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This site is the inspiration of a former reporter/photographer for one of New England's largest daily newspapers and for various magazines. The intent is to direct readers to interesting political articles, and we urge you to visit the source sites. Any comments may be noted on site or directed to KarisChaf at gmail.

Thursday, January 16, 2014

Chris Christie Is an Amateur -- By Daniel Henninger, The Wall Street Journal

The left's political methods make Gov. Christie look like Little Bo Peep.

 There haven't been so many reporters chasing a story in Trenton, N.J., since Washington crossed the Delaware. But compared with the methods the Democratic Party is using now to take down its opponents, Chris Christie looks like Little Bo Peep.

Gov. Christie's hyper-political aides ordered traffic jams in neighborhoods near the perpetually backed-up George Washington Bridge to annoy the mayor of Fort Lee. And they may have canceled meetings with the mayor of Jersey City because he wouldn't endorse Mr. Christie. Oh my.

The Christie bonfire has burned for a week. In that same week, The Wall Street Journal reported that the FBI found nothing in the IRS's targeting of conservative political groups that warrants criminal charges.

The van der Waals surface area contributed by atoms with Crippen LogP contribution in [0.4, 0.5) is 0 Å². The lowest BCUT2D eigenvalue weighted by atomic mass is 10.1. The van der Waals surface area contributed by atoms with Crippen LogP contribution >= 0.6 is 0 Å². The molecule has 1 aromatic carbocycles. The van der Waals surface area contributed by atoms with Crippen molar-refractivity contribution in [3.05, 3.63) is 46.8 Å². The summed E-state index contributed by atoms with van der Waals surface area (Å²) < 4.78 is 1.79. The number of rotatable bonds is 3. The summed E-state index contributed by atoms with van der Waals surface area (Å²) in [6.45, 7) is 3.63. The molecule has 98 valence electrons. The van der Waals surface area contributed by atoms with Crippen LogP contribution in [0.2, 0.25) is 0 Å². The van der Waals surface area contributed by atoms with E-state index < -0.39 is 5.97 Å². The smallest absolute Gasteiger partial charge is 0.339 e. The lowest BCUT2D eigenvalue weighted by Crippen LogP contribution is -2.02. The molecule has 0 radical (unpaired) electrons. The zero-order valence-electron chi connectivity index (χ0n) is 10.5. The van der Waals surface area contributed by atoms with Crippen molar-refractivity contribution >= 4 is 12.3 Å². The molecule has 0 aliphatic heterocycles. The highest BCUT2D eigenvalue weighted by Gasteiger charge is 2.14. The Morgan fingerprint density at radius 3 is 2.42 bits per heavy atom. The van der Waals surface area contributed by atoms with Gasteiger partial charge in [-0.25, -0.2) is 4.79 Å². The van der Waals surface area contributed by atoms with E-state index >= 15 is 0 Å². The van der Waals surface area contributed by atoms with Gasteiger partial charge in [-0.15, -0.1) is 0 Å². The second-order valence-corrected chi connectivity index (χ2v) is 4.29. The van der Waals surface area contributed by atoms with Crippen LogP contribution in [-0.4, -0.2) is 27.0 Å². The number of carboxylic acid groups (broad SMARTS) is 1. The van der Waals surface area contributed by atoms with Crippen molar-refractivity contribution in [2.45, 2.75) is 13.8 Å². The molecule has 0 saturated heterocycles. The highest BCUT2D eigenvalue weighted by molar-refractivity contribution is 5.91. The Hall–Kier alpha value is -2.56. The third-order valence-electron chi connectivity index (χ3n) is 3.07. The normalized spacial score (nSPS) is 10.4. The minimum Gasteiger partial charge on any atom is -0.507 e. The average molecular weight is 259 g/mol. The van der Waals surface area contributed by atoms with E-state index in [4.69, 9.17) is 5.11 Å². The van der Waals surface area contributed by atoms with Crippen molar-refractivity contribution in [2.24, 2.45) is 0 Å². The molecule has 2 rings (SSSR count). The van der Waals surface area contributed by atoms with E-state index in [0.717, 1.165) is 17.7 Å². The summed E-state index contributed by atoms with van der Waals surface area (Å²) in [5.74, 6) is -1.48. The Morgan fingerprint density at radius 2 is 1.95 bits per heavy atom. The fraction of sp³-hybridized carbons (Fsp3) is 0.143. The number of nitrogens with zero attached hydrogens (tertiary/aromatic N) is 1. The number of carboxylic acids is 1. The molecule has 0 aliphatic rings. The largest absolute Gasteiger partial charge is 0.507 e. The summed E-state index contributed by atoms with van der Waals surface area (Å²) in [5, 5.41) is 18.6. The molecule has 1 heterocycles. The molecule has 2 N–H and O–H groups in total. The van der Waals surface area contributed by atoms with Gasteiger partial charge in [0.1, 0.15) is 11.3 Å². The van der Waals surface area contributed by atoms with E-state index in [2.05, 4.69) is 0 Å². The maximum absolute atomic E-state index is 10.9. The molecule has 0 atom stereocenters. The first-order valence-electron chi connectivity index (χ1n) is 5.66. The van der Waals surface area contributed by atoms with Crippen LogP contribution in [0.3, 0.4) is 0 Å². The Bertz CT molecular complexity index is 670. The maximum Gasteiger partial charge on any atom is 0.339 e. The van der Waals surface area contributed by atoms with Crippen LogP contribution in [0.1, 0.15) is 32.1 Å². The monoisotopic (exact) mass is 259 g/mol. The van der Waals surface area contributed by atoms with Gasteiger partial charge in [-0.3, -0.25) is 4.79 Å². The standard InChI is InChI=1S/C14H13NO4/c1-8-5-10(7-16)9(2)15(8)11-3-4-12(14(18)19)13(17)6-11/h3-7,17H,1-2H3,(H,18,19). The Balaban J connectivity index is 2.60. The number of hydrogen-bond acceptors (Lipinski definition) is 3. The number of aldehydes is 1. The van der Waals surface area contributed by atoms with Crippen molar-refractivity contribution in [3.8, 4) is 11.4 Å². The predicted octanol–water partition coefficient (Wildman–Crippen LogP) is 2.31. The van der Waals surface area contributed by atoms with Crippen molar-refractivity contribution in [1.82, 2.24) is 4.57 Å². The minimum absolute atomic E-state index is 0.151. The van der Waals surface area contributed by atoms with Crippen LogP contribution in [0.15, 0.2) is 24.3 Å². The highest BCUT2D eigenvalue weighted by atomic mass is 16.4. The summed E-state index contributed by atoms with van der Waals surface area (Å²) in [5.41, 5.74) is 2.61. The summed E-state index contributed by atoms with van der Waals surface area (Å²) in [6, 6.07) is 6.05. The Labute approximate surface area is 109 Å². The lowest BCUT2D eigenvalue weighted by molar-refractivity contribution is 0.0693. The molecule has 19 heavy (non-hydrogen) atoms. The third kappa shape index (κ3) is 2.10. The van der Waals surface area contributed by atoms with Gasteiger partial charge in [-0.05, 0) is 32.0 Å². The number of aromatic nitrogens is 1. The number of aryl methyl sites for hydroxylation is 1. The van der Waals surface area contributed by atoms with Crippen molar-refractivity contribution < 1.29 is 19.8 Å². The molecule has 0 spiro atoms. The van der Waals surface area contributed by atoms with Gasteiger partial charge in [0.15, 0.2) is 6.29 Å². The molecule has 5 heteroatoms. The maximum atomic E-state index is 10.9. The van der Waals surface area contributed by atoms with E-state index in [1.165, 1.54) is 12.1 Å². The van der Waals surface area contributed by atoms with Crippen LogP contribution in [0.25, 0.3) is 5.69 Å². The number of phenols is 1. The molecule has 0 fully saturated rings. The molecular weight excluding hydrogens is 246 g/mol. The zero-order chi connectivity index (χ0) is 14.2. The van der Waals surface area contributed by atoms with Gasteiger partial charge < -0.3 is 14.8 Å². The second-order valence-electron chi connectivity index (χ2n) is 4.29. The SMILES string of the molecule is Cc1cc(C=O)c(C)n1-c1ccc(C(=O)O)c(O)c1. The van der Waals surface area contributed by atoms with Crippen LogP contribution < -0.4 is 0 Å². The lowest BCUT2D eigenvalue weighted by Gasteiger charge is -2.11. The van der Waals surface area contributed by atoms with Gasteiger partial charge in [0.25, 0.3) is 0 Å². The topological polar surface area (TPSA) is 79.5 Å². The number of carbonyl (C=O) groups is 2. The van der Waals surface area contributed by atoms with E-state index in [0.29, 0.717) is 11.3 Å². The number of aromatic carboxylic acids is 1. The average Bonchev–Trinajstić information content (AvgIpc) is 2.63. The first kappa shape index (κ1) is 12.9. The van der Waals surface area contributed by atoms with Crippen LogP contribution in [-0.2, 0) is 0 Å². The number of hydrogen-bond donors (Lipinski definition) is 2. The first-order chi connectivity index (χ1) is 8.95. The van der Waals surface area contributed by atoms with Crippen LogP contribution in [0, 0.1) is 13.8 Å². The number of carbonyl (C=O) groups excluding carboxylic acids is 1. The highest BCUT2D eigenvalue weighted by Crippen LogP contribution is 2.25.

This conclusion struck lawyers Jay Sekulow and Cleta Mitchell as fairly amazing. Both represent conservative groups targeted by the IRS, and they say the FBI only recently got in touch with a few of their clients.

Thus, two of the most powerful public institutions in the U.S.—the FBI and the IRS—have concluded no harm, no foul, and the memory hole swallows the Obama administration's successful kneecapping of the GOP's most active members just as they prepared to participate in the 2012 presidential campaign. Many—ruined or terrified by the IRS probes—shut down. Mr. Obama won. 

One may be thankful that corners of the U.S. judiciary remain intact and unintimidated. Late last week, a judge in Wisconsin slowed down what was essentially a Democratic prosecutor's star-chamber investigation of conservative groups that supported Republican Gov. Scott Walker. A special prosecutor armed with subpoena power had been poring over the groups' finances, while a gag order stopped the groups from saying they were his targets. 

On Friday, a court quashed some of the subpoenas for lack of probable cause. That's good, but don't expect to see Friends of Scott Walker going on offense any time soon. Legal pistol-whippings by state prosecutors can have that effect, win or lose. 

Worth noting is what the IRS's political audits and the attempted takedown of the pro-Walker groups have in common: Both took place essentially out of public view.

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